I loved that every bit of it, yes its sad in its way, but in someways not so sad how nice that really he does like his own company and is not fretful about being alone, probably more fretful about having to be in a home with other.
Your writing reminds me of the wonderful Bernard Miles and "Over the Gate" You might have heard of it, if not here is a link.
I love it and I hope you do too.


Elizabethd said...

Your gentleman sounds as though he is in charge of his life. Maybe lonely, maybe a bit sad, but at least he is doing it as he wants to for the moment.

elizabethm said...

This is the most perfect piece of writing. I will hold him in my mind in his crumbling house. Will you go back?

WesterWitch/Headmistress said...

Mountaineer - that was lovely . . . he doesn't sound unhappy and also busy to plant that much rhubarb. . . and if he likes his own company then he isn't lonely. I would be quite happy with that in my old age and with the odd visitor as well perhaps and the company of a dog, or a cat.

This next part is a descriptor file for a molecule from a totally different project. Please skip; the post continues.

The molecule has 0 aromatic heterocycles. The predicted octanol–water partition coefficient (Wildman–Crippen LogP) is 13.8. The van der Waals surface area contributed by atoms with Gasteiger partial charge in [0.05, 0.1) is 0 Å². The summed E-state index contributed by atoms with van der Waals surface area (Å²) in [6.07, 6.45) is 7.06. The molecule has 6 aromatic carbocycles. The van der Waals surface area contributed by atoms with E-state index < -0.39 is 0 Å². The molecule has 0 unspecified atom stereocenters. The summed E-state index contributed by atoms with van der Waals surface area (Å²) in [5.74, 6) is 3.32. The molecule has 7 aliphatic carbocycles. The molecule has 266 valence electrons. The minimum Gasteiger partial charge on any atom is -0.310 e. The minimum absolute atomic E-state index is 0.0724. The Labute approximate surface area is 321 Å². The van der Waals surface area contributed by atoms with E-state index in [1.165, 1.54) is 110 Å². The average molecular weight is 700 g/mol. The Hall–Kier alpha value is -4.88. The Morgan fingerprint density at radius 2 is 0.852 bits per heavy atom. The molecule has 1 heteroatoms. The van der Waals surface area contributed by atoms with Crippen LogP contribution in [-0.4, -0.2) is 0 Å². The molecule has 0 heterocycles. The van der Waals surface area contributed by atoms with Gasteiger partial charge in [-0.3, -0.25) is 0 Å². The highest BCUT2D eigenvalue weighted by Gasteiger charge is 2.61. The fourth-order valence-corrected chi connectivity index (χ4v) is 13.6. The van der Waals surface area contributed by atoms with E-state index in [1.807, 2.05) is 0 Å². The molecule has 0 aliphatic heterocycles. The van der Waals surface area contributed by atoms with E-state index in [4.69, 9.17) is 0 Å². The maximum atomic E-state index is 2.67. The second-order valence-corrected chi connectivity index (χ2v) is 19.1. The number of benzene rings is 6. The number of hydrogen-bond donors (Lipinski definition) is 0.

Cait O'Connor said...

That was so beautiful.

ChrisH said...

That was very moving. I'm so glad you found time to talk to your gentleman .. and to tell us about him. He doesn't know it but he's in our thoughts.

Thank you for your fair weather wishes.

Anonymous said...

As always your writing evokes the atmosphere and people you have met.What a lovely old chap he sounds.

Frances said...

Absolutely exquisite bit of writing, bringing to our eyes what your eyes saw. That old gentleman is a gem, and many thanks for letting us meet him.

lampworkbeader said...

A lovely piece of writing. I could just imagine that man and his home. I think the way he is living is how I would like to end my days...

Anil P said...

I wonder sometimes if in declining company one might actually be craving for some, for, unless experiences where the rest of the company ignored the old among them, why would one not want the warmth of fellow beings.

But yes, some may genuinely wish to be left alone, and it makes me wonder why.

Is it out of hurt over being left alone when one desired company, gradually isolating oneself more to withdraw from an 'insensitive world' than wanting to do one's own thing.

You've narrated it beautifully, leaving a tender but perplexed impression on the mind.

I hope on another day the old man will agree to come down for the tea party you host.